Looking for a digital nomad packing list to help you pack for that trip around the world?
Packing can be one of the most daunting tasks of traveling, even for experienced travelers.
The mere mention of the word “packing” can cause people to sweat or induce anxiety.
Packing as a digital nomad can be even more daunting because this isn’t a short 10-day vacation. You are fitting your whole life into suitcases. What you pack can affect your long-term life on the road.
As a seasoned digital nomad, I’ve learned a lot about packing after visiting over 50 countries. From what to pack to what I can just leave at home, I’m going to share what I think you should consider bringing on the road. Here’s my packing list for traveling the world.
The Ultimate Digital Nomad Packing List
Bags & Organizers for Digital Nomads
No digital nomad packing list would be complete without a great bag – and boy do we have a great bag for you!
Even though it’s more expensive, it falls into the category of “You get what you pay for”. It’s made with high-quality materials and designed to last for several trips.
Here’s a quick look at my favorite features:
- It opens the same way a suitcase does but is carried around like a backpack
- Comes in different sizes for men and women
- Carry-on friendly
- Great padding on waist and shoulder straps
- Waist strap has pockets to hold your phone, wallet, or passport for convenience
#2 Or a Suitcase …
More the suitcase than backpack type?
That’s cool – then sub out the backpack on this digital nomad packing list with a roller suitcase instead.
You won’t be alone – our founder Nate switched from a backpack to a suitcase halfway through his journey to becoming a digital nomad.
Nate uses the Delsey Paris Helium Aero 25 and absolutely loves this suitcase for digital nomads.
It’s got a solid construction, enough pockets but not too many, a sleek look, and shockingly affordable considering the quality of the build.
You will need something to hold snacks, water bottles, camera gear, and more. I use the Osprey Daylite Backpack, and it’s great.
At 13L, it can hold a lot including my drone and laptop. It’s water-resistant and includes a hip strap to ease the weight off your back.
Oh, and it has a lifetime guarantee.
So there’s not much to lose here.
#4 Toiletry Bag
I would recommend getting a hanging toiletry bag if you plan on staying in hostels at any point in your trip. It helps avoid getting your stuff wet from cramped bathrooms.
It’s also an easy way to keep track of your toiletries and keep them separate from your other belongings.
Here’s a highly rated toiletry bag to consider.
Pro tip: If you find your luggage is too heavy or full for your next trip, get rid of your toiletries. You can buy new toiletries at the next location.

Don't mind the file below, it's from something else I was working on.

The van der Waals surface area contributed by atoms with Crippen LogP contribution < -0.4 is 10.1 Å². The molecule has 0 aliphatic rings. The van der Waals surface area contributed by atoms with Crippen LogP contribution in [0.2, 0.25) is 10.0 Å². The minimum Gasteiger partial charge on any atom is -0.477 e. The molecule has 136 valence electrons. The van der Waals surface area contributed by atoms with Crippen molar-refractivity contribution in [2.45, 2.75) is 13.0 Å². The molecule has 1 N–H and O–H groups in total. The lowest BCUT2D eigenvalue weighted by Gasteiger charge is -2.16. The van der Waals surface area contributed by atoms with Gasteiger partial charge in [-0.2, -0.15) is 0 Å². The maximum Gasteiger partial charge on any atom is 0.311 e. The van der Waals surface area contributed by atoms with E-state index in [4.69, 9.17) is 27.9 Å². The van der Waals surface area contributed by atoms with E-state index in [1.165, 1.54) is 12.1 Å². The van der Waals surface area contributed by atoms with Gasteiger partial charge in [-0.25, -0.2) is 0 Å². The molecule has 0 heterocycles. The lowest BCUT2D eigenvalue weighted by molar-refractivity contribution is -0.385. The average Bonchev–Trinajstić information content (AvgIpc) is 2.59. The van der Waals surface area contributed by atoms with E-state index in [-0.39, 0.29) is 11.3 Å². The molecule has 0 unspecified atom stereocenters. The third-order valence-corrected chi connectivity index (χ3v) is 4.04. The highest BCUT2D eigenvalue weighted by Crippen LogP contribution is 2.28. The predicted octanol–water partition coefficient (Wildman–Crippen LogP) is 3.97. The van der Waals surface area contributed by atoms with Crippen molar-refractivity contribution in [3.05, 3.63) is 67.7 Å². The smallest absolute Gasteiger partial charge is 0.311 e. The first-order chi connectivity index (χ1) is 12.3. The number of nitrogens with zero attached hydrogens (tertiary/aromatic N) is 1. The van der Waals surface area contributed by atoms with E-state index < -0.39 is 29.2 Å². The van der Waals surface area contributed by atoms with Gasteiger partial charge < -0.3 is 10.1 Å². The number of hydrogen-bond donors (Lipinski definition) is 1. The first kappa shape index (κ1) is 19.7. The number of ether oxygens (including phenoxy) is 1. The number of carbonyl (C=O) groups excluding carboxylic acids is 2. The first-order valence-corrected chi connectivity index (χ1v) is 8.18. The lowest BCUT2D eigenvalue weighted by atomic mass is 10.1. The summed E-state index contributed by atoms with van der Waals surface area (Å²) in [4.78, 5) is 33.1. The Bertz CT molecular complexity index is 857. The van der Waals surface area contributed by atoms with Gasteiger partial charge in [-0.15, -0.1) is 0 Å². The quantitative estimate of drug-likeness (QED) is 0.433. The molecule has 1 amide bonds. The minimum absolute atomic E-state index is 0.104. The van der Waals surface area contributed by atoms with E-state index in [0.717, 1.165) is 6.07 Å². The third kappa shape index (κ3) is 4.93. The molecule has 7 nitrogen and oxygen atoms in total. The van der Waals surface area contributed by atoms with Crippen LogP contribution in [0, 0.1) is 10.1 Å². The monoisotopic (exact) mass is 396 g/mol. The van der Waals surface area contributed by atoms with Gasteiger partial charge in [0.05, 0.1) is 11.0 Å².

#5 Mesh Laundry Bag
Typically, mesh laundry bags are used to prevent damage to delicate fabrics.
So if you happen to bring something that could get damaged in laundry machines, bring one of these (here’s a good one that doubles as an organizer).
I typically use mesh laundry bags to hold dirty laundry until I have access to a laundromat. It’s a simple way to keep track of what needs to be washed without carrying around a plastic bag.
#6 Packing Cubes
Packing cubes are the holy grail of maximizing space in your luggage, so are a must on any digital nomad packing list.
You can get different sizes and organize your clothes into separate cubes. It compresses and keeps your clothes clean while in your luggage.
I use this set of packing cubes to organize my luggage. The large cube contains my shirts and jackets, the medium-sized cube has my pants and shorts, and the smallest cube holds my undergarments and swimsuits.
There are even more ways to pack efficiently, but I’ll discuss my packing tips later in this article.
Clothing & Accessories
The clothing on a packing list for digital nomads is obviously going to depend on where you plan on traveling in your location-independent life.
You probably don’t need a thick winter coat if you are headed to Bali during high season, but you would probably want it if you are going to Antarctica.
However, here’s a general list to consider. I would recommend adjusting to your personal needs and destinations.
- 5-7 Shirts (A mix of short sleeve and long sleeve)
- 1 Pair of Jeans
- 1 Pair of Workout Clothes (Athletic Shirt and Pants)
- 1-2 Pairs of Shorts
- 1-2 Bathing Suits
- 1 Rain Jacket
- 1 Casual Jacket
- 1 Sweater or Sweatshirt
#7 Travel Umbrella
Rain can happen anywhere at any time even if you are going to a place where it doesn’t normally rain. You should be prepared for these weather events and bring an umbrella.
Umbrellas can be bulky, but I found the Rain-Mate Umbrella to be the perfect solution. It’s small and compact which can easily fit into a side pocket of a backpack or in a purse.
Oh, and if you’re really into figuring out the best umbrella for that long term trip, read our full article on the best umbrella for travel.
#8 Quick-Dry Towel
The normal towels that you have at home aren’t ideal for traveling. They take up a lot of space and take forever to dry if you don’t have access to a dryer.
Quick-dry towels like this one are a great solution. The microfiber fabric makes them highly absorbent and prevents mildew odors. In case you haven’t guessed by the name yet, they are also quick to dry.
It’s a perfect towel for lounging on the beach or taking a shower.
Tech and Gear for Digital Nomads
A laptop is the cornerstone of digital nomad gear.
At this point in your life, you probably already have a laptop at home to bring traveling with you.